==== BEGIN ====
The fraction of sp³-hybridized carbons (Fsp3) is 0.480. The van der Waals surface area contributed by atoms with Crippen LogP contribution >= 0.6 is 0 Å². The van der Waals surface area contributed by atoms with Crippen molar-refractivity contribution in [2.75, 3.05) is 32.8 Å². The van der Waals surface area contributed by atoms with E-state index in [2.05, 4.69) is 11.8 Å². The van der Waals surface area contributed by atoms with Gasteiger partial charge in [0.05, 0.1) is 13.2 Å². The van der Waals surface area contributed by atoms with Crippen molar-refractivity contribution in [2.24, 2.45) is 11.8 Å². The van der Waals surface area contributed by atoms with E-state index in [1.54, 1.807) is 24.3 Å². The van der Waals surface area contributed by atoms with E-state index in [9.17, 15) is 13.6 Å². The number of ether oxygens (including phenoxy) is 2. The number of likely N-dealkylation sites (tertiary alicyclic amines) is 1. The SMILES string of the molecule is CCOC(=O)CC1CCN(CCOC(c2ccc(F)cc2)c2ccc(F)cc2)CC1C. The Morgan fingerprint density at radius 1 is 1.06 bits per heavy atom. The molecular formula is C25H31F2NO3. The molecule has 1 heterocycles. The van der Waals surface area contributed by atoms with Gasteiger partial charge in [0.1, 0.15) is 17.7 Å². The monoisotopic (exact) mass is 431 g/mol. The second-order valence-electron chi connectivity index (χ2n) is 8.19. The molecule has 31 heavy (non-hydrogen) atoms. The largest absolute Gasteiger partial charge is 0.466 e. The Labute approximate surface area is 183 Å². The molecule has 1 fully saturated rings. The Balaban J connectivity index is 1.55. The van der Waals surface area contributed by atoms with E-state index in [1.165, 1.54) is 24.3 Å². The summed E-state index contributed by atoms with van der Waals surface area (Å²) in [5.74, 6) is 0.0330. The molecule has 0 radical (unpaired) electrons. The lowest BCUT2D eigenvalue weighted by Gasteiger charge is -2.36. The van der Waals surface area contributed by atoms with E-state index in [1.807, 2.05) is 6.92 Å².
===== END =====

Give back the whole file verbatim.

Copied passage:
The fraction of sp³-hybridized carbons (Fsp3) is 0.480. The van der Waals surface area contributed by atoms with Crippen LogP contribution >= 0.6 is 0 Å². The van der Waals surface area contributed by atoms with Crippen molar-refractivity contribution in [2.75, 3.05) is 32.8 Å². The van der Waals surface area contributed by atoms with E-state index in [2.05, 4.69) is 11.8 Å². The van der Waals surface area contributed by atoms with Gasteiger partial charge in [0.05, 0.1) is 13.2 Å². The van der Waals surface area contributed by atoms with Crippen molar-refractivity contribution in [2.24, 2.45) is 11.8 Å². The van der Waals surface area contributed by atoms with E-state index in [1.54, 1.807) is 24.3 Å². The van der Waals surface area contributed by atoms with E-state index in [9.17, 15) is 13.6 Å². The number of ether oxygens (including phenoxy) is 2. The number of likely N-dealkylation sites (tertiary alicyclic amines) is 1. The SMILES string of the molecule is CCOC(=O)CC1CCN(CCOC(c2ccc(F)cc2)c2ccc(F)cc2)CC1C. The Morgan fingerprint density at radius 1 is 1.06 bits per heavy atom. The molecular formula is C25H31F2NO3. The molecule has 1 heterocycles. The van der Waals surface area contributed by atoms with Gasteiger partial charge in [0.1, 0.15) is 17.7 Å². The monoisotopic (exact) mass is 431 g/mol. The second-order valence-electron chi connectivity index (χ2n) is 8.19. The molecule has 31 heavy (non-hydrogen) atoms. The largest absolute Gasteiger partial charge is 0.466 e. The Labute approximate surface area is 183 Å². The molecule has 1 fully saturated rings. The Balaban J connectivity index is 1.55. The van der Waals surface area contributed by atoms with E-state index in [1.165, 1.54) is 24.3 Å². The summed E-state index contributed by atoms with van der Waals surface area (Å²) in [5.74, 6) is 0.0330. The molecule has 0 radical (unpaired) electrons. The lowest BCUT2D eigenvalue weighted by Gasteiger charge is -2.36. The van der Waals surface area contributed by atoms with E-state index in [1.807, 2.05) is 6.92 Å².